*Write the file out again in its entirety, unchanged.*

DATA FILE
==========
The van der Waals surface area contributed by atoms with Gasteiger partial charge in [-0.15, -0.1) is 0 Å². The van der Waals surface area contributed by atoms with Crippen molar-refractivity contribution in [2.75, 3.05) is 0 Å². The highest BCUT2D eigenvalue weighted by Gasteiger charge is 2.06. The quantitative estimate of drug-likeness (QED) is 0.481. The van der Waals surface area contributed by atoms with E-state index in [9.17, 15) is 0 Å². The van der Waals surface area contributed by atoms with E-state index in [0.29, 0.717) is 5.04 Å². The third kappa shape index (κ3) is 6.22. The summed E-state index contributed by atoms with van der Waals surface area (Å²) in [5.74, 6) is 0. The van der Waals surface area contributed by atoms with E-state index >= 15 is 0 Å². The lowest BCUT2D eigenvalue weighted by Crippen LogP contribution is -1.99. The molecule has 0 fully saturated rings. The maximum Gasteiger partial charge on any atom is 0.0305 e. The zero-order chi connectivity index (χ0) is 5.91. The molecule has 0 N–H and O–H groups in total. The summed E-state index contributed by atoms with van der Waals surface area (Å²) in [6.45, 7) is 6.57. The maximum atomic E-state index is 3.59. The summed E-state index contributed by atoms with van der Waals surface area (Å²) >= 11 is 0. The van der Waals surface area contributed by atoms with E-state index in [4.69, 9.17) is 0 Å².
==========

The van der Waals surface area contributed by atoms with Gasteiger partial charge in [-0.15, -0.1) is 0 Å². The van der Waals surface area contributed by atoms with Crippen molar-refractivity contribution in [2.75, 3.05) is 0 Å². The highest BCUT2D eigenvalue weighted by Gasteiger charge is 2.06. The quantitative estimate of drug-likeness (QED) is 0.481. The van der Waals surface area contributed by atoms with E-state index in [9.17, 15) is 0 Å². The van der Waals surface area contributed by atoms with E-state index in [0.29, 0.717) is 5.04 Å². The third kappa shape index (κ3) is 6.22. The summed E-state index contributed by atoms with van der Waals surface area (Å²) in [5.74, 6) is 0. The van der Waals surface area contributed by atoms with E-state index >= 15 is 0 Å². The lowest BCUT2D eigenvalue weighted by Crippen LogP contribution is -1.99. The molecule has 0 fully saturated rings. The maximum Gasteiger partial charge on any atom is 0.0305 e. The zero-order chi connectivity index (χ0) is 5.91. The molecule has 0 N–H and O–H groups in total. The summed E-state index contributed by atoms with van der Waals surface area (Å²) in [6.45, 7) is 6.57. The maximum atomic E-state index is 3.59. The summed E-state index contributed by atoms with van der Waals surface area (Å²) >= 11 is 0. The van der Waals surface area contributed by atoms with E-state index in [4.69, 9.17) is 0 Å².